06.01.2010 0

Damning Admissions by White House on Sestak Job Offer

By Robert Romano

Apparently, Barack Obama learned nothing from Rod Blagojevich’s attempted sale of his own Illinois Senate seat. Perhaps this is just the Chicago way.

First, there was no offer at all, according to the Obama Administration, which denied that Joe Sestak’s charge that he had been offered a “high-ranking” presidential appointment in exchange for withdrawing from the Pennsylvania Senate race. Then, there were some conversations that had taken place, but they weren’t “problematic.” Now, an offer for an appointment was made, but it wasn’t high-ranking, it was only an “uncompensated” position on a Presidential advisory board.

And it was “fully consistent with the relevant law”.

Right.

There are, of course, many problems with the White House’s story. For example, unpaid roles on commissions, advisory boards, or the like in the Administration are not “high-ranking”. When asked by journalist Larry Kane the job offered was “high-ranking,” Sestak said yes. That indicates a senior position, such as Secretary, Assistant Secretary, or a Czarship or the like.

There are other problems with the cover story. Does anyone really believe that Congressman Sestak doesn’t know that an advisory panel is not “high-ranking”? Why would somebody give up being a Senator for six years in exchange for a seat on some advisory board? That seems like a rather poor deal to be offered.

Moreover, does anyone believe that the White House would make such a poor offer?

Finally, and most importantly, even if all Sestak was offered was an advisory panel — which is to be doubted based on Sestak’s statement confirming that it was a “high-ranking” job offered — it still violates the law.

According to 18 U.S.C. § 600, entitled “Promise of employment or other benefit for political activity”:

“Whoever, directly or indirectly, promises any employment, position, compensation, contract, appointment, or other benefit, provided for or made possible in whole or in part by any Act of Congress, or any special consideration in obtaining any such benefit, to any person as consideration, favor, or reward for any political activity or for the support of or opposition to any candidate or any political party in connection with any general or special election to any political office, or in connection with any primary election or political convention or caucus held to select candidates for any political office, shall be fined under this title or imprisoned not more than one year, or both.”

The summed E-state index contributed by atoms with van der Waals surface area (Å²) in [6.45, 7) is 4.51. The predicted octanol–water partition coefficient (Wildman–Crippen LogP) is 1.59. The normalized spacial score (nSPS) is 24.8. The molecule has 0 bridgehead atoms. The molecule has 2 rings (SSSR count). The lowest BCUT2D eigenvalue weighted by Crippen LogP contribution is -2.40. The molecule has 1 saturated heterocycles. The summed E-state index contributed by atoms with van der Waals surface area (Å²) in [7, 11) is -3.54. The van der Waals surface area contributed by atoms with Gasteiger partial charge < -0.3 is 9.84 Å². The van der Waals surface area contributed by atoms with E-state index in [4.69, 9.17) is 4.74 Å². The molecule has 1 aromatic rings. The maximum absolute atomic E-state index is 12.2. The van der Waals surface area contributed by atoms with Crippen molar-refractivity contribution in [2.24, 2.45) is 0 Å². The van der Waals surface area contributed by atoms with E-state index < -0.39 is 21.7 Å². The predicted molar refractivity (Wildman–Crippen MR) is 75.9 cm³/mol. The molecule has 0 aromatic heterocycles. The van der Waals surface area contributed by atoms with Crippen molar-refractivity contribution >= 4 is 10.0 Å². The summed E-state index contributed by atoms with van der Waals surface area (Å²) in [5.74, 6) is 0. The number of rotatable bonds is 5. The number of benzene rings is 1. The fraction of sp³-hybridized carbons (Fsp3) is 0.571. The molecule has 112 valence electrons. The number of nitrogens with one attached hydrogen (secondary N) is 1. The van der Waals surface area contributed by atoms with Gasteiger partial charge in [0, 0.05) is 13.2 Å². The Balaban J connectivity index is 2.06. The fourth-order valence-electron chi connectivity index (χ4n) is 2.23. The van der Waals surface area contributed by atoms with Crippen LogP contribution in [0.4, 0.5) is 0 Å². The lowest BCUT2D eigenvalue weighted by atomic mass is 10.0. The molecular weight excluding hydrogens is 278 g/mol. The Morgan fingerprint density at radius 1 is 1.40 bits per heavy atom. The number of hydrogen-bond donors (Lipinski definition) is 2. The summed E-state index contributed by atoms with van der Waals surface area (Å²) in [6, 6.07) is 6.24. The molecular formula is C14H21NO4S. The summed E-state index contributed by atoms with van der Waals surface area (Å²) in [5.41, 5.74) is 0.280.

A full year in prison and/or fined for selling a presidential appointment, whether directly or indirectly. Both former President Bill Clinton and top Obama advisor Rahm Emmanuel have already been implicated in this clear violation of law. But the authority had to come from somewhere. Only one person has the power to make a Presidential appointment, and that’s Barack Obama.

And whether a paid or unpaid post, the relevant statute is crystal clear, and much broader — it extends to any appointment or position, or any benefit at all.

The Legal Counsel has admitted that the White House engaged in “discussions of alternatives to the Senate campaign” and at least promised an appointment in exchange for Sestak pulling out of the race.

That is a damning admission by the White House. They’re opening statement on this matter has been to overtly admit to violating the law.

The White House even illuminates as to what the rationale for offering Sestak the appointment was: “The Democratic Party leadership had a legitimate interest in averting a divisive primary fight and a similarly legitimate concern about the Congressman vacating his seat in the House.” Obama may have had a perfectly political rationale for offering this job, but that does not change the clear language of the law.

Offering Joe Sestak anything of value, including an appointment, as a “reward for any political activity,” in this case to pull out of the Pennsylvania Senate, is against the law. It’s a bribe. Barack Obama is supposed to be enforcing the law, not making bribes.

This story is not going away. Eric Holder should appoint a special prosecutor, even if it is to look into his own boss. And the House of Representatives should be immediately launch investigations, including an ethics inquiry into Sestak, and subpoena every person thus far implicated in this case: Rahm Emmanuel, Bill Clinton, and Barack Obama.

Robert Romano is the Senior Editor of ALG News Bureau.

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